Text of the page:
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When Did Internships Become Slave Labor Instead Of Opportunities To Develop Relationships And Knowledge About A Chosen Field?

The New York Times Magazine has a regular column called The Ethicist, which is currently written by Ariel Kaminer, whose previous job was editor of the Arts & Leisure section of The New York Times.

The title of a recent column was The Internship Rip-Off. As is customary, the column was built around a letter received from a reader:

I took an unpaid internship that I figured would give me experience and help me land somewhere in six months. Instead I’m picking up coffee and dry cleaning and performing other tasks that the company would otherwise have to pay someone for. I know this is the status quo for internships, but it violates the law, and it feels deeply unethical. Taking legal recourse would hurt my career prospects. Is there anything I can demand of this company in exchange for my slave labor? 

Ms. Kaminer goes on to blast unpaid internships as inherently unethical because the internships can only be taken by people who don’t need a paycheck and thus give an advantage to the rich.

Although she acknowledges the practical difficulties of enforcing any such rights, Ms. Kaminer feels the letter-writer as “a matter of ethics” has a case. Ms. Kaminer states that the letter-writer “should be able to demand, or at least expect, that the internship offer a worthwhile return on the time and money you put into it — namely, a better sense of whether and how to pursue a career in that field, and the skills or relationships with which to do so.”

Ms. Kaminer also claims that unpaid internships are illegal under the Fair Labor Standards Act, and since being upfront about his or her complaints could ruin the intern’s reputation in the field, Ms. Kaminer suggests that the intern consider making a confidential complaint to the Labor Department.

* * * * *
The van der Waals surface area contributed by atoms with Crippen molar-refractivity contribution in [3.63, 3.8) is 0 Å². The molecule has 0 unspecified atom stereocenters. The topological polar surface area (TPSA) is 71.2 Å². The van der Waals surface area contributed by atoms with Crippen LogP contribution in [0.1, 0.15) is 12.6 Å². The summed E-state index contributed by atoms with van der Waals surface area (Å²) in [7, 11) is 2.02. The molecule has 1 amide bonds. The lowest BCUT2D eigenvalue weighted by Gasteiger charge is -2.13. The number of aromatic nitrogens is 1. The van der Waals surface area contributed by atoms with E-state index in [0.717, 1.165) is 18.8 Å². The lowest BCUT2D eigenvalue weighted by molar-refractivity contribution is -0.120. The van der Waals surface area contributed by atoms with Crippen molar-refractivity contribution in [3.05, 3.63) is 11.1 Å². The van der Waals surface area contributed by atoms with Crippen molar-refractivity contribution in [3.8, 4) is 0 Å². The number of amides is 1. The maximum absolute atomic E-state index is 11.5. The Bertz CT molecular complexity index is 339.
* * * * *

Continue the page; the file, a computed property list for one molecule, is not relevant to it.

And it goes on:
The piece is interesting for several reasons. First, the whole approach has little to do with ethics as conventionally understood. For example, a core ethical issue is truth-telling. Yet this letter never says the intern was deceived or misled. The letter-writer says what he or she “figured,” but how the intern came to figure that is unrevealed. Since it seems as if the letter-writer would tell us how he or she had been duped or deceived, we have to conclude either that the internship provider was frank or that the letter-writer never cared enough to ask what an intern’s duties would be.

We don’t actually know what field this internship is in, but very possibly the letter-writer, rather than revealing a flaw of the internship, is revealing that he or she doesn’t know how to take advantage of the internship. In many cases, internships are valuable not because of the actual skills one learns while interning but because of the opportunity to develop contacts and make an impression on people in one’s chosen field who might be able to help one’s career.

This letter-writer sees getting cappuccino as degrading or insignificant but in the recently revived Broadway show, How to Succeed in Business Without Really Trying, the two upwardly mobile protagonists, while working in the mailroom, fight over the opportunity to deliver the executive mail. Why? Obviously it is an opportunity to make an impression on people who can provide opportunities.